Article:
Why do cost-competitive and more sustainable solutions fail during procurements?

Robyn: This is due to connected problems. Some public officials still see sustainability as a signal of poor quality. And often governments are simply unaware of newer, more sustainable solutions available to them. As a result, tenders are not structured to assess market leading solutions. It’s akin to designing a tender for transoceanic transport knowing only about ships. When a company submits an airplane, it will still be judged on ship-specific criteria and probably marked down.

Sustainable solutions are also, increasingly, offered by innovative small and midsize companies, who may lack the resources for complex government contracting. And large corporations, who can afford the byzantine processes, have an incentive to maintain the status quo.

Others argue that incorporating metrics beyond price makes procurement less transparent. The reverse is true, says Mark Hidson. The problem, he explains, is that it takes a little more work to ensure you have good metrics and good data, and the mindset and skills to achieve this are often lacking in procurement departments.

Another issue is that government departments often have “use it or lose it” budgets. If they don’t spend their whole budget, it’s lost – and often reduced the following year. Plus, one department rarely gets credit for saving another department money.

Is the failure rate decreasing? If so, where and why?

Robyn: We’re seeing lots of bright spots. An example is San Francisco’s “Startup in Residence” program. The program, which has small companies working closely with public servants and the beneficiaries of government services, is now launching in 31 other locations, including two Canadian cities.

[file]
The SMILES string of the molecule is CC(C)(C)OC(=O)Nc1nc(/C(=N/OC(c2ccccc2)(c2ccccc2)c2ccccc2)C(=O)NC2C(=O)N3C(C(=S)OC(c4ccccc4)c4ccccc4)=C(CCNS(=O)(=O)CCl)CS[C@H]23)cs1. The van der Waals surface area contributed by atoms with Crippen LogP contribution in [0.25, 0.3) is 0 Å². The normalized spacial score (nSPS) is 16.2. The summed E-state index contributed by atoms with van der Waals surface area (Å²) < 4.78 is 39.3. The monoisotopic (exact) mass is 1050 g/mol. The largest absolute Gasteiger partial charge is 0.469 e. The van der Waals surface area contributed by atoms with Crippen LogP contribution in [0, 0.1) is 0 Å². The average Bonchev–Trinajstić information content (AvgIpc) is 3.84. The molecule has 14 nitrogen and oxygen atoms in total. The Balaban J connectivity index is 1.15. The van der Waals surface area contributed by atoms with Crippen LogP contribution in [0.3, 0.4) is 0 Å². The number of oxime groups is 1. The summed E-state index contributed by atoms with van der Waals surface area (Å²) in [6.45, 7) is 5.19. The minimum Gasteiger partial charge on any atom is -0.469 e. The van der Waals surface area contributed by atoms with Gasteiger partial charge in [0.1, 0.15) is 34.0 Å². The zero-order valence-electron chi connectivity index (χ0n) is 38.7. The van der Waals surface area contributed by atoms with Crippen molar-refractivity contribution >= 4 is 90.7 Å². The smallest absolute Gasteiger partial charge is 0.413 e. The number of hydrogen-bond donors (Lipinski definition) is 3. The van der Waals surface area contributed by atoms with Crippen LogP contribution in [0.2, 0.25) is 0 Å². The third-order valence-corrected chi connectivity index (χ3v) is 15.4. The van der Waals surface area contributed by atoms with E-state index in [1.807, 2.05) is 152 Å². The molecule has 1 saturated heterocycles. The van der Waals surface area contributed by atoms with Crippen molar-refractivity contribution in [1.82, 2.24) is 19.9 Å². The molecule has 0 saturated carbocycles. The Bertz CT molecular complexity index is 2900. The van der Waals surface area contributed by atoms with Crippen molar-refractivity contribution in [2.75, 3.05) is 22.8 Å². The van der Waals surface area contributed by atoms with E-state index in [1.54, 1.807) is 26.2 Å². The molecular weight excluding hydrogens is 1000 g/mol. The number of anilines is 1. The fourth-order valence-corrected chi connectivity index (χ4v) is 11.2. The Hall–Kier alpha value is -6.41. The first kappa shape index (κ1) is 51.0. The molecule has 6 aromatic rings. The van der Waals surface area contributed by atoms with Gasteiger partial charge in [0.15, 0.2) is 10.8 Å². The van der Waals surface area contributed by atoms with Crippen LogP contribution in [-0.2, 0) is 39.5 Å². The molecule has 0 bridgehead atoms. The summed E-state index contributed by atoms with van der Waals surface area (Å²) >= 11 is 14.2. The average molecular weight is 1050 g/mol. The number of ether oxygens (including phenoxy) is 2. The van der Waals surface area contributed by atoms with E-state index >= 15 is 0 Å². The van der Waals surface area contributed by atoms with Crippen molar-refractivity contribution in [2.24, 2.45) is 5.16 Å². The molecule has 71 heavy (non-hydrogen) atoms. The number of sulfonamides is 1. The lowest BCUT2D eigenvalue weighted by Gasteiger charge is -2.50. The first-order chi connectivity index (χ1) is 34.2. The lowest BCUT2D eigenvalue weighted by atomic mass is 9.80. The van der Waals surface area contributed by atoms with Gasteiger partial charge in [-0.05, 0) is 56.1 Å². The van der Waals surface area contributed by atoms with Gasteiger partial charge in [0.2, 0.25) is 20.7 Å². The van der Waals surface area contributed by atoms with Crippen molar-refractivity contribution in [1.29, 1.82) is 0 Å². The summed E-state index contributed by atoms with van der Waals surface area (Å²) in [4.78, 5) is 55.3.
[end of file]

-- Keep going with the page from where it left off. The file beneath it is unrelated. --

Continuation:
Jay Nath, Co-Executive Director of City Innovate Foundation which runs the program, says traditional procurement is too transactional for the complexity of problems we face today. By bringing startups close to these problems – well before tenders are written – much better solutions are produced.

So far the program has supported the creation of 47 projects for government. Binti, a graduate of the program which streamlines foster care, now services 50 communities. It has increased the capacity of social systems by 300% and produced a 40% increase in the efficiency of government administrators.

But the benefits aren’t just efficiencies, says Nath. When government provides better products and services, which are designed while working closely with beneficiaries, this “rebuilds trust in government”. Economic development is also important. Recently, the program has seen interest from American “rust belt” towns. Desperate to stimulate economic dynamism in their communities, these towns are starting to see their procurement budgets as one of the few levers they have.